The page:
Apple has made the news big with its recent decision to borrow 40 bn and utilize those funds to pay a dividend. It has about 137bn cash on hand so why is it borrowing that much money. The explanation offered is twofold. First lots of that cash is overseas and under the current tax laws if that money comes back to the US shores then Apple would owe a huge tax obligation. That is probably true as it is with many other major American companies. Second the interest rates are at absolutely historical lows and they can borrow the money very cheaply. Again that is certainly true. The Fed has pushed down rates to the bottom of the barrel. Ask old grandma or grandpa about what they are earning on their CD’s these days when they try to keep their money in a very safe place but earn something on it. They are getting less than one percent. So there is good logic to what Apple is doing. People and companies always borrow lots of money when credit is easy and cheap as it is now because of Fed and Federal government policy. Just take a look at the easy credit policies and the borrowing during the mid 80’s, late ’90’s and the middle of the ’00’s. The eighties ended up producing the S and L and bank crisis of that day; the ’90’s saw the ultimate terrible Clinton crash of the NASDAQ in 2000 after the cheerleading for buying the NASDAQ by both Clinton and Gore; then of course our most recent correction because of the Federal government policy to loan money to anybody with a pulse to buy a home and the CORE act to promote minority ownership. So Apple and many others at the moment are doing what sure seems prudent at the moment and taking out big loans at really low rates. They can cite an example of this course of action by simply directing your attention to both the Fed and the Federal Government. One is printing money like no tomorrow and the other is spending and running up debt like tomorrow will never come.
Having specialized in debtor-creditor relations, bankruptcy, workouts and Chapter 11’s for nigh on 50 years I do have a bit of experience with debt and the problems it can cause. The first element of debt and the most significant and the one factor that is overlooked by almost everyone is that it is a reality, it won’t go away on its own, it has to be dealt with one way or the other. This is true for individuals, companies and even governments. All debt is a restriction and limit on future courses of action. Provision has to be made for the payment or rolling over of that debt. Some of future cash flow or earnings must be dedicated to that debt. In five years when the 40bn comes due Apple will have to either pay it or re-work the payment terms. In the meantime it will have to spend a certain amount of cash flow for debt service. Maybe they will make even more money in the next few years, who knows. But we do know they will have to deal with the debt. What if when the debt comes due they are working on “The Next Big Thing” and really need 30, 40 or 50 bn for more development or marketing? What if tax laws have changed and they no longer can even deduct the interest on that bonds they issued? What if they lose pending litigation and have to pay out some huge judgement reward to a competitor? The possible needs for money are as endless as the vagaries of the daily business world and markets. But through it all, the debt remains and must be handled. Their future options for use of cash on hand has been diminished by the 40bn plus all the interest, even at low rates, and the associated costs like legal and accounting fees. It is no different than you having to service your mortgage. A dedicated portion of your future earnings must go to that debt, you can’t use it for anything else. Debt limits future options. That is an absolute of economics. Of course companies that are debt free can go bankrupt. Hey, lots of buggy whip makers went out of business in the early 20th century.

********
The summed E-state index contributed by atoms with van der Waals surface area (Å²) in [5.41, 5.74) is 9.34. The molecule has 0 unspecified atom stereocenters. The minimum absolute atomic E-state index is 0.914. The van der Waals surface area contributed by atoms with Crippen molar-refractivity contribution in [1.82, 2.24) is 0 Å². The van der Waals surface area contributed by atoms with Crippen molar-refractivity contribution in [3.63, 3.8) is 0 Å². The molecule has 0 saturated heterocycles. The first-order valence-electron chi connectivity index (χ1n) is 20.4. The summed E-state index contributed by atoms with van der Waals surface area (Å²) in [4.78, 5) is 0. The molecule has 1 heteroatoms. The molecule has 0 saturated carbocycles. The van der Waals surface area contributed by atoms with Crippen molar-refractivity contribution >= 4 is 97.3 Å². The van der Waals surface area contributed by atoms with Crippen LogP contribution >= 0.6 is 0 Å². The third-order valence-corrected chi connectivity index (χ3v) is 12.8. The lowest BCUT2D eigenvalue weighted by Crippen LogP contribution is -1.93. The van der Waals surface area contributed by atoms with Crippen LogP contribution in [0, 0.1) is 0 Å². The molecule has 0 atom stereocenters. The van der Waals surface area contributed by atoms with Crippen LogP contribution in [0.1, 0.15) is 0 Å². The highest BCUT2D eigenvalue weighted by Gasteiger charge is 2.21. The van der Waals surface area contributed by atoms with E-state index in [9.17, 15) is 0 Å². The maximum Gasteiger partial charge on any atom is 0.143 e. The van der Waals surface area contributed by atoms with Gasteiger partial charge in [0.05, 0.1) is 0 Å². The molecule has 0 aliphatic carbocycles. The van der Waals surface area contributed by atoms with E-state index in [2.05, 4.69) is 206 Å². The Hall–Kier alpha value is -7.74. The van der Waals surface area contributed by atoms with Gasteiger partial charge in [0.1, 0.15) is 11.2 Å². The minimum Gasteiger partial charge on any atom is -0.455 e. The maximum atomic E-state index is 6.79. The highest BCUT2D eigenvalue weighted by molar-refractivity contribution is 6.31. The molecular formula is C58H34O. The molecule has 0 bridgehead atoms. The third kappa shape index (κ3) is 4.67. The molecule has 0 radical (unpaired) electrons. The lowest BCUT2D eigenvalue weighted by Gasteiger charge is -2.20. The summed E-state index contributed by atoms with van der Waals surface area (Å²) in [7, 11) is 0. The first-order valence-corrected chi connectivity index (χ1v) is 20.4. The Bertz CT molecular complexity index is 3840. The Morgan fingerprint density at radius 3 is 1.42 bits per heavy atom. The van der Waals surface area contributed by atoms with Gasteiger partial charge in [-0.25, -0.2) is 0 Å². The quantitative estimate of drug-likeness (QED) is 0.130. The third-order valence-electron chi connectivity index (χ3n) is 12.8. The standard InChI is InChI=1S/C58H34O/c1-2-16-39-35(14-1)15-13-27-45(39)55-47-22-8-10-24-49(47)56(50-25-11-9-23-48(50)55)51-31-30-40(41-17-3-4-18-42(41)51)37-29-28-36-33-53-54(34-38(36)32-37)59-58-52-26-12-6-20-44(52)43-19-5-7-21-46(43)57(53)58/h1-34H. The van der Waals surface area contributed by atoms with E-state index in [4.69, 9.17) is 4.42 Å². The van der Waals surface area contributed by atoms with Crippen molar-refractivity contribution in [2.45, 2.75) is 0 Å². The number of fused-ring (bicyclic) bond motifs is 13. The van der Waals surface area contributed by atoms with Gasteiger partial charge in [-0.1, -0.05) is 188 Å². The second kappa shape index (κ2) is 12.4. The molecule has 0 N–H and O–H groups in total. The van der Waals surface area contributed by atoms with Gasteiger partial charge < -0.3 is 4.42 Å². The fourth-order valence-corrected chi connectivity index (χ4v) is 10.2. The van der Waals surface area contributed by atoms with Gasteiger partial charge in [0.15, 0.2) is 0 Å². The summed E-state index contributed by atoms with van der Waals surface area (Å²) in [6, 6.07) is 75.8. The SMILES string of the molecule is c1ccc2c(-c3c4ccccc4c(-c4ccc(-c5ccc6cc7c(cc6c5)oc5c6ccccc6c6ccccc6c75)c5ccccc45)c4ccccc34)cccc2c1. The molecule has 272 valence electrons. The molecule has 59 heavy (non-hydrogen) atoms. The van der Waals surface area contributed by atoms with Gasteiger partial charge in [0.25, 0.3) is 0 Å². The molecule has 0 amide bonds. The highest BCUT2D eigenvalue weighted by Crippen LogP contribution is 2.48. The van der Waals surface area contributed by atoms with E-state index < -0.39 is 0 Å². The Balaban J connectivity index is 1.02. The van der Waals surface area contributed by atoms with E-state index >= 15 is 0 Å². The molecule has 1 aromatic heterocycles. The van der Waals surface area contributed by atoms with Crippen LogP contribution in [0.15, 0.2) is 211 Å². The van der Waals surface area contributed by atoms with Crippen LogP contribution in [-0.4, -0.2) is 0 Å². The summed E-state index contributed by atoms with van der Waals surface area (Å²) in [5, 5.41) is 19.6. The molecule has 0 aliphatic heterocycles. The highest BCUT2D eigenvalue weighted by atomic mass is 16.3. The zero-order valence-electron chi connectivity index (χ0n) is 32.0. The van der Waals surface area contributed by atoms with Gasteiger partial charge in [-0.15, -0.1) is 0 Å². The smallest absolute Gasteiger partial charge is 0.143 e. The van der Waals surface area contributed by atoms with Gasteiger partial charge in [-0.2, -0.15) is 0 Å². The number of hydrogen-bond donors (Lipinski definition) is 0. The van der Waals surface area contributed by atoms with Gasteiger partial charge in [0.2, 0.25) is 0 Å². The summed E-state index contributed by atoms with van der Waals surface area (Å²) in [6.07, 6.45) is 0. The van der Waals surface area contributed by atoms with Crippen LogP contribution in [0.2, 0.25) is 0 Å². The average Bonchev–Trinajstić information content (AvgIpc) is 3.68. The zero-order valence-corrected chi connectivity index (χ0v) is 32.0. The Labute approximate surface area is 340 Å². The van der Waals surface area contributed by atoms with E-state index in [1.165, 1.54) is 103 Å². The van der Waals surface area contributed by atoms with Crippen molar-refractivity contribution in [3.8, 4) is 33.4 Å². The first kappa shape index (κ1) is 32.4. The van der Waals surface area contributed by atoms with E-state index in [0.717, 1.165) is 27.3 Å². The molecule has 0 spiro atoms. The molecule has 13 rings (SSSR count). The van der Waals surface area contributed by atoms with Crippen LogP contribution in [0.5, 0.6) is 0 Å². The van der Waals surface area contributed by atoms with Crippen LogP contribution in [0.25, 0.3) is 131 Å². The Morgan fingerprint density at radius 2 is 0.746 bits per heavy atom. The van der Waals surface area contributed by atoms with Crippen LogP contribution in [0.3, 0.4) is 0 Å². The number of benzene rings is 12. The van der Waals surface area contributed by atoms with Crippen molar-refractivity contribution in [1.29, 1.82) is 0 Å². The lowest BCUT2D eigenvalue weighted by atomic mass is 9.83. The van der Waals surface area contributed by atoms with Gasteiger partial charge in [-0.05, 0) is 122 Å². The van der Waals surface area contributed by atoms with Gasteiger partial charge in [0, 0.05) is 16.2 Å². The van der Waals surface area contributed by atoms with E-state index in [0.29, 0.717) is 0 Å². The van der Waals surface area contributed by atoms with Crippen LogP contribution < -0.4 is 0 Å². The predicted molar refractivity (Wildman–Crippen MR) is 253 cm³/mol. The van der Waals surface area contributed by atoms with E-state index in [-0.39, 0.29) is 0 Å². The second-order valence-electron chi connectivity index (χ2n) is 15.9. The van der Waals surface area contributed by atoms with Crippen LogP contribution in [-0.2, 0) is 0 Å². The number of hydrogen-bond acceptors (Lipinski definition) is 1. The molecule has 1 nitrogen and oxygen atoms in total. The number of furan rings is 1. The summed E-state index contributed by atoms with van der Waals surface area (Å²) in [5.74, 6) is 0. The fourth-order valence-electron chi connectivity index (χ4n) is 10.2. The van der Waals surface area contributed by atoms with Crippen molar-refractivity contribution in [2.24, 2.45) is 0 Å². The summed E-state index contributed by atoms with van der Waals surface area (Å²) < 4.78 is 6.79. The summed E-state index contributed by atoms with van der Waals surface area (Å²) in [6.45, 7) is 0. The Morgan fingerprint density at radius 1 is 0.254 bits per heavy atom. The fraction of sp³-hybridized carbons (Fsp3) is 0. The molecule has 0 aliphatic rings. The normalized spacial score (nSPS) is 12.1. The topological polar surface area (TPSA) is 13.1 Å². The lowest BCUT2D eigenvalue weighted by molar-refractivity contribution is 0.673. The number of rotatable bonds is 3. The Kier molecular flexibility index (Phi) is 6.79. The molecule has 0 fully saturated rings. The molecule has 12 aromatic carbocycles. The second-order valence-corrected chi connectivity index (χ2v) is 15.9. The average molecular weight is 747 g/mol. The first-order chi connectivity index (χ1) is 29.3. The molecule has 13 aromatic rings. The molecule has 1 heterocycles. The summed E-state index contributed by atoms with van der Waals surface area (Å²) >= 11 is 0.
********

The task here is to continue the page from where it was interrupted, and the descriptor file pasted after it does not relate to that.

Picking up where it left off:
Credit is needed and it is indeed the lubricant for any modern society. This is not a cry against all debt, not at all. But debt is just like fire, it is of great benefit; it gives us light and power but it can also burn the house down if not handled carefully. I am not predicting any hardship for Apple down the road but I do think this was an inappropriate decision. This was a voluntary debt; not essential to growing their business but designed to bolster stock prices with dividends from the borrowed money. I think it is a good company. But I think they did overlook like some many before them the fact of the restrictions and limits on future actions that debt always brings with it. They should satisfy their debt as soon as they can. Debt free companies and individuals always, always have more options available to them than those who must pay debt. They may have just given some competitor an advantage down the road that they would not otherwise have had. Some of those competitors are also debt free. Every heard of Microsoft? Samsung?
Clorox, the common household bleach, is an amazing product. It is now over 100 years old and still the best disinfectant for bacteria there is. It breaks down the cells in bacteria so they can’t adapt to the Clorox and those become immune to its effects. Clorox is such a simple product. It is nothing but salt water, regular brine from sea lagoons and such that has had an electric pulse beamed through it. Changes it properties just enough to make it a household must have.
“Neither a borrower or lender be” both Proverbs and Ben Franklin. http://www.olcranky.wordpress.com